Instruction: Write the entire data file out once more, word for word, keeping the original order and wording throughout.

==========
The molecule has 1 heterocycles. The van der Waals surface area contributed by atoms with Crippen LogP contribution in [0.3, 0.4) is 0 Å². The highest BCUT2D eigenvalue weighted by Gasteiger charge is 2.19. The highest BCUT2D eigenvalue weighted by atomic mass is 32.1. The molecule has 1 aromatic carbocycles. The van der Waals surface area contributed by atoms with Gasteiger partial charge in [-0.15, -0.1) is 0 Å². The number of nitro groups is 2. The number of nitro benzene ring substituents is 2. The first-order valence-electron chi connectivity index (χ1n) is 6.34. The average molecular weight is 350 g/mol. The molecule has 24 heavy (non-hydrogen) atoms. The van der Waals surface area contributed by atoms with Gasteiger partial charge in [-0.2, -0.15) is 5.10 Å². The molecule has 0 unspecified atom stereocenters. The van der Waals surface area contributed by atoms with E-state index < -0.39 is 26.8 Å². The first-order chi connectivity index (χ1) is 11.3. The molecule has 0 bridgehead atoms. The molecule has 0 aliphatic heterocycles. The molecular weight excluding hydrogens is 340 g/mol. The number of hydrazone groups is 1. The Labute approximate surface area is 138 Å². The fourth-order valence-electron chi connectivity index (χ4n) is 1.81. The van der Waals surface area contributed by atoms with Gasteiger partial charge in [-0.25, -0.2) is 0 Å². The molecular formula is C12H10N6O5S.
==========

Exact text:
The molecule has 1 heterocycles. The van der Waals surface area contributed by atoms with Crippen LogP contribution in [0.3, 0.4) is 0 Å². The highest BCUT2D eigenvalue weighted by Gasteiger charge is 2.19. The highest BCUT2D eigenvalue weighted by atomic mass is 32.1. The molecule has 1 aromatic carbocycles. The van der Waals surface area contributed by atoms with Gasteiger partial charge in [-0.15, -0.1) is 0 Å². The number of nitro groups is 2. The number of nitro benzene ring substituents is 2. The first-order valence-electron chi connectivity index (χ1n) is 6.34. The average molecular weight is 350 g/mol. The molecule has 24 heavy (non-hydrogen) atoms. The van der Waals surface area contributed by atoms with Gasteiger partial charge in [-0.2, -0.15) is 5.10 Å². The molecule has 0 unspecified atom stereocenters. The van der Waals surface area contributed by atoms with E-state index < -0.39 is 26.8 Å². The first-order chi connectivity index (χ1) is 11.3. The molecule has 0 bridgehead atoms. The molecule has 0 aliphatic heterocycles. The molecular weight excluding hydrogens is 340 g/mol. The number of hydrazone groups is 1. The Labute approximate surface area is 138 Å². The fourth-order valence-electron chi connectivity index (χ4n) is 1.81. The van der Waals surface area contributed by atoms with Gasteiger partial charge in [-0.25, -0.2) is 0 Å². The molecular formula is C12H10N6O5S.